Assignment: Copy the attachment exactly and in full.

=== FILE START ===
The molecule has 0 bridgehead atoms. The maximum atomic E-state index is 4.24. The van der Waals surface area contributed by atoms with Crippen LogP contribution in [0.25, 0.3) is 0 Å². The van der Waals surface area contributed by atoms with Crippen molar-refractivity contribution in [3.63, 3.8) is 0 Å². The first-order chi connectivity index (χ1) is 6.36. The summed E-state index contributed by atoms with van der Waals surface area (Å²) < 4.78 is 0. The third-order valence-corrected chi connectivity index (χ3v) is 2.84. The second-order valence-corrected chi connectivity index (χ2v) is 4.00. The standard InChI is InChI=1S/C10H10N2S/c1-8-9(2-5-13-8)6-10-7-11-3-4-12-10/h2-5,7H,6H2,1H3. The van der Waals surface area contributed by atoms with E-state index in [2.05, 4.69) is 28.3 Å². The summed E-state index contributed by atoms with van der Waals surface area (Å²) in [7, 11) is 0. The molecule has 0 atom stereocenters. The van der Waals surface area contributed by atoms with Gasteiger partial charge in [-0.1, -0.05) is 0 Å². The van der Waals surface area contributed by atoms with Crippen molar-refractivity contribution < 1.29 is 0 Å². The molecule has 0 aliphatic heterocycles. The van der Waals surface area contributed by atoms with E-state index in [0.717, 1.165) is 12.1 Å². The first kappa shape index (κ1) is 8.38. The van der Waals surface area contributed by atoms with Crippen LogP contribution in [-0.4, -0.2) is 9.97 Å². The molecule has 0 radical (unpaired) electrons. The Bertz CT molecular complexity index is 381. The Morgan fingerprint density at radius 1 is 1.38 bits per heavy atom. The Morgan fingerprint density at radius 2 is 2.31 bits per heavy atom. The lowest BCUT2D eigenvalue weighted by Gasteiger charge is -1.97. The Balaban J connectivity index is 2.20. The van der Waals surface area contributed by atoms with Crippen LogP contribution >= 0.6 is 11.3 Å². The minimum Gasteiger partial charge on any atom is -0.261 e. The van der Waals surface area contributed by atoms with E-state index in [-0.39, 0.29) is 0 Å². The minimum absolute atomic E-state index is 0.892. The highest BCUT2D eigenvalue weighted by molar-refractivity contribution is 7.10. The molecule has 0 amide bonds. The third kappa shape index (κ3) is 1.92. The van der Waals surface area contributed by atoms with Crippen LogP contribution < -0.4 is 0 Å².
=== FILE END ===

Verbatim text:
The molecule has 0 bridgehead atoms. The maximum atomic E-state index is 4.24. The van der Waals surface area contributed by atoms with Crippen LogP contribution in [0.25, 0.3) is 0 Å². The van der Waals surface area contributed by atoms with Crippen molar-refractivity contribution in [3.63, 3.8) is 0 Å². The first-order chi connectivity index (χ1) is 6.36. The summed E-state index contributed by atoms with van der Waals surface area (Å²) < 4.78 is 0. The third-order valence-corrected chi connectivity index (χ3v) is 2.84. The second-order valence-corrected chi connectivity index (χ2v) is 4.00. The standard InChI is InChI=1S/C10H10N2S/c1-8-9(2-5-13-8)6-10-7-11-3-4-12-10/h2-5,7H,6H2,1H3. The van der Waals surface area contributed by atoms with E-state index in [2.05, 4.69) is 28.3 Å². The summed E-state index contributed by atoms with van der Waals surface area (Å²) in [7, 11) is 0. The molecule has 0 atom stereocenters. The van der Waals surface area contributed by atoms with Gasteiger partial charge in [-0.1, -0.05) is 0 Å². The van der Waals surface area contributed by atoms with Crippen molar-refractivity contribution < 1.29 is 0 Å². The molecule has 0 aliphatic heterocycles. The van der Waals surface area contributed by atoms with E-state index in [0.717, 1.165) is 12.1 Å². The first kappa shape index (κ1) is 8.38. The van der Waals surface area contributed by atoms with Crippen LogP contribution in [-0.4, -0.2) is 9.97 Å². The molecule has 0 radical (unpaired) electrons. The Bertz CT molecular complexity index is 381. The Morgan fingerprint density at radius 1 is 1.38 bits per heavy atom. The Morgan fingerprint density at radius 2 is 2.31 bits per heavy atom. The lowest BCUT2D eigenvalue weighted by Gasteiger charge is -1.97. The Balaban J connectivity index is 2.20. The van der Waals surface area contributed by atoms with Crippen LogP contribution >= 0.6 is 11.3 Å². The minimum Gasteiger partial charge on any atom is -0.261 e. The van der Waals surface area contributed by atoms with E-state index in [-0.39, 0.29) is 0 Å². The minimum absolute atomic E-state index is 0.892. The highest BCUT2D eigenvalue weighted by molar-refractivity contribution is 7.10. The molecule has 0 amide bonds. The third kappa shape index (κ3) is 1.92. The van der Waals surface area contributed by atoms with Crippen LogP contribution < -0.4 is 0 Å².